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City orders 10 diesel buses for ART routes

Copyright © 2018 Albuquerque Journal

The city of Albuquerque is turning to a familiar bus company in its bid to salvage a beleaguered public transportation project.

The city has ordered 10 “clean diesel” buses from New Flyer of America – a fleet of 60-foot articulated buses expected to finally bring Albuquerque Rapid Transit to life.

ART – the $135 million transit project featuring bus-only lanes and stations along Central Avenue – was supposed to launch a year ago, but vehicle issues have created delays. The city just last week returned 15 electric buses it had ordered for ART; the city contended they were faulty, though the Chinese manufacturer, BYD, has said the buses and batteries are safe.

The situation prompted the city to work with New Flyer, the company already providing buses for the Rapid Ride bus routes.

Because New Flyer was among the bidders for the ART bus contract in 2016, Transit Department spokesman Rick DeReyes said the city was able to place the current order.

The New Flyer buses have five doors – two on the left and three on the right – which means they could ultimately serve both the ART and Rapid Ride routes if necessary.

New Flyer said it had adjusted its 2019 build schedule to accommodate Albuquerque’s order, and would build them and deliver them in 2019.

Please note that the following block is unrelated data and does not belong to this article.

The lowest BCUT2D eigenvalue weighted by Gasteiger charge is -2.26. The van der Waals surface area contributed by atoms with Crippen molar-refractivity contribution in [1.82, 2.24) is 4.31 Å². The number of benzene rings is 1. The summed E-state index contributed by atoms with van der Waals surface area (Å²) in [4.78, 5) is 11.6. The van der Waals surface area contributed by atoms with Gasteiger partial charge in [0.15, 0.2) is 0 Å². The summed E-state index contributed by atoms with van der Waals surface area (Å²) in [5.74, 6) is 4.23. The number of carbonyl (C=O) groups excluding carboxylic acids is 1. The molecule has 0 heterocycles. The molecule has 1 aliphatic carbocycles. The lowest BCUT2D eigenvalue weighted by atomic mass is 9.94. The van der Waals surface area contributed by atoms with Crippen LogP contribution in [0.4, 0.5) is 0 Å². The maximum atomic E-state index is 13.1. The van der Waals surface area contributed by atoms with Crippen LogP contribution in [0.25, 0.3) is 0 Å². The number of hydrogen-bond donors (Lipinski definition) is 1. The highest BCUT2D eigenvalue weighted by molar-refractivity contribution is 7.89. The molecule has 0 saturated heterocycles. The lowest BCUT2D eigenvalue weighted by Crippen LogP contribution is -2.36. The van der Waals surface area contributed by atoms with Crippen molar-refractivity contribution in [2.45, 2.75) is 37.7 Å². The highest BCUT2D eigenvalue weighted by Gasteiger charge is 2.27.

The buses cost $870,000 apiece for a base model, but the price tag will likely rise as the parties finish negotiating various upgrades, DeReyes said.

The BYD models were to cost about $1.3 million each, though the city never paid because the buses never passed the federal Altoona Testing standards.

The city had planned to use electric buses for ART and a BYD spokesman has alleged city leaders are “undermining Albuquerque’s commitment to clean public transportation technology” by changing companies. But DeReyes said the New Flyer buses are the best option at this juncture, noting that they have met federal Altoona Testing requirements.

“It wasn’t a (matter) of wanting to get away from clean technology; it was how can we start the service with something that’s relatively clean as soon as possible,” he said. “That’s why we went this route.”

A New Flyer spokesman said it has recently delivered similar buses to large cities, such as Houston, Cleveland and Boston.

DeReyes said officials have been in regular contact with the Federal Transportation Administration and don’t believe the move from electric to diesel will compromise any of the $75 million the agency has provided for ART.

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